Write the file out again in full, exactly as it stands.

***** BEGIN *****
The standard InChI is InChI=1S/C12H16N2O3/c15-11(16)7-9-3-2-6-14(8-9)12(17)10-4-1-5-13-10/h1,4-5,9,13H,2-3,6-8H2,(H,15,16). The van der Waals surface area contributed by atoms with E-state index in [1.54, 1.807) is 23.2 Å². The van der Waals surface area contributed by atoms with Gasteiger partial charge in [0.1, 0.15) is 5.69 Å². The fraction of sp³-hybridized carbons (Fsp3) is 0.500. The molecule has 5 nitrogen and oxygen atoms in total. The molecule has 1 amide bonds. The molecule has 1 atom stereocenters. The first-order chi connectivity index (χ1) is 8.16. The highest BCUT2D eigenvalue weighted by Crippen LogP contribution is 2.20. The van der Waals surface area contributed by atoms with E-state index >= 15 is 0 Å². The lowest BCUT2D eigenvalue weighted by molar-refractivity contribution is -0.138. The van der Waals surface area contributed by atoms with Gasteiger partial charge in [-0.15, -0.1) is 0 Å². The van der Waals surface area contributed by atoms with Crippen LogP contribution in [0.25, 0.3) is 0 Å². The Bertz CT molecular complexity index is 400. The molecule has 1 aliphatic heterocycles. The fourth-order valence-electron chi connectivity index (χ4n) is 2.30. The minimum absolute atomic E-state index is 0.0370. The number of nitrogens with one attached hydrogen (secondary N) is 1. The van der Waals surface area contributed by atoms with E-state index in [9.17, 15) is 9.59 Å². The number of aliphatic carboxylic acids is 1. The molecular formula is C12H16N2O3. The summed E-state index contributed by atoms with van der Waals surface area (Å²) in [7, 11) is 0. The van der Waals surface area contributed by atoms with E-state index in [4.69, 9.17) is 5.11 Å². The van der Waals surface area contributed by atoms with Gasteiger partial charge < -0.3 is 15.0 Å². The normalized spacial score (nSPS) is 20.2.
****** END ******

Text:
The standard InChI is InChI=1S/C12H16N2O3/c15-11(16)7-9-3-2-6-14(8-9)12(17)10-4-1-5-13-10/h1,4-5,9,13H,2-3,6-8H2,(H,15,16). The van der Waals surface area contributed by atoms with E-state index in [1.54, 1.807) is 23.2 Å². The van der Waals surface area contributed by atoms with Gasteiger partial charge in [0.1, 0.15) is 5.69 Å². The fraction of sp³-hybridized carbons (Fsp3) is 0.500. The molecule has 5 nitrogen and oxygen atoms in total. The molecule has 1 amide bonds. The molecule has 1 atom stereocenters. The first-order chi connectivity index (χ1) is 8.16. The highest BCUT2D eigenvalue weighted by Crippen LogP contribution is 2.20. The van der Waals surface area contributed by atoms with E-state index >= 15 is 0 Å². The lowest BCUT2D eigenvalue weighted by molar-refractivity contribution is -0.138. The van der Waals surface area contributed by atoms with Gasteiger partial charge in [-0.15, -0.1) is 0 Å². The van der Waals surface area contributed by atoms with Crippen LogP contribution in [0.25, 0.3) is 0 Å². The Bertz CT molecular complexity index is 400. The molecule has 1 aliphatic heterocycles. The fourth-order valence-electron chi connectivity index (χ4n) is 2.30. The minimum absolute atomic E-state index is 0.0370. The number of nitrogens with one attached hydrogen (secondary N) is 1. The van der Waals surface area contributed by atoms with E-state index in [9.17, 15) is 9.59 Å². The number of aliphatic carboxylic acids is 1. The molecular formula is C12H16N2O3. The summed E-state index contributed by atoms with van der Waals surface area (Å²) in [7, 11) is 0. The van der Waals surface area contributed by atoms with E-state index in [4.69, 9.17) is 5.11 Å². The van der Waals surface area contributed by atoms with Gasteiger partial charge < -0.3 is 15.0 Å². The normalized spacial score (nSPS) is 20.2.